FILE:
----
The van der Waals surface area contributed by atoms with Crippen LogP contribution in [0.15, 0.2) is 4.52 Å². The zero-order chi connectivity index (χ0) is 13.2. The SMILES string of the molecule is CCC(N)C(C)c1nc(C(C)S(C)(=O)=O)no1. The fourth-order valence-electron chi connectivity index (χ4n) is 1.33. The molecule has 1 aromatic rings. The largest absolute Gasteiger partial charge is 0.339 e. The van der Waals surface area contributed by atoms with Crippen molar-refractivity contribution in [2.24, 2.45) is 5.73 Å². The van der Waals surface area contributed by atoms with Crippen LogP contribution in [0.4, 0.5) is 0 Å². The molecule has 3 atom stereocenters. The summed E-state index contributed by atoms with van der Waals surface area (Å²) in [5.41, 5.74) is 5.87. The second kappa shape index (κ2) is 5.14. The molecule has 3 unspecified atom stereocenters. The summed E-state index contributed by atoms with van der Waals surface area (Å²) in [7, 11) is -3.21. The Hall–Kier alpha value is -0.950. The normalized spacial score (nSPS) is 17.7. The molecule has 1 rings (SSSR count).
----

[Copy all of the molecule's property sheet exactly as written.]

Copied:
The van der Waals surface area contributed by atoms with Crippen LogP contribution in [0.15, 0.2) is 4.52 Å². The zero-order chi connectivity index (χ0) is 13.2. The SMILES string of the molecule is CCC(N)C(C)c1nc(C(C)S(C)(=O)=O)no1. The fourth-order valence-electron chi connectivity index (χ4n) is 1.33. The molecule has 1 aromatic rings. The largest absolute Gasteiger partial charge is 0.339 e. The van der Waals surface area contributed by atoms with Crippen molar-refractivity contribution in [2.24, 2.45) is 5.73 Å². The van der Waals surface area contributed by atoms with Crippen LogP contribution in [0.4, 0.5) is 0 Å². The molecule has 3 atom stereocenters. The summed E-state index contributed by atoms with van der Waals surface area (Å²) in [5.41, 5.74) is 5.87. The second kappa shape index (κ2) is 5.14. The molecule has 3 unspecified atom stereocenters. The summed E-state index contributed by atoms with van der Waals surface area (Å²) in [7, 11) is -3.21. The Hall–Kier alpha value is -0.950. The normalized spacial score (nSPS) is 17.7. The molecule has 1 rings (SSSR count).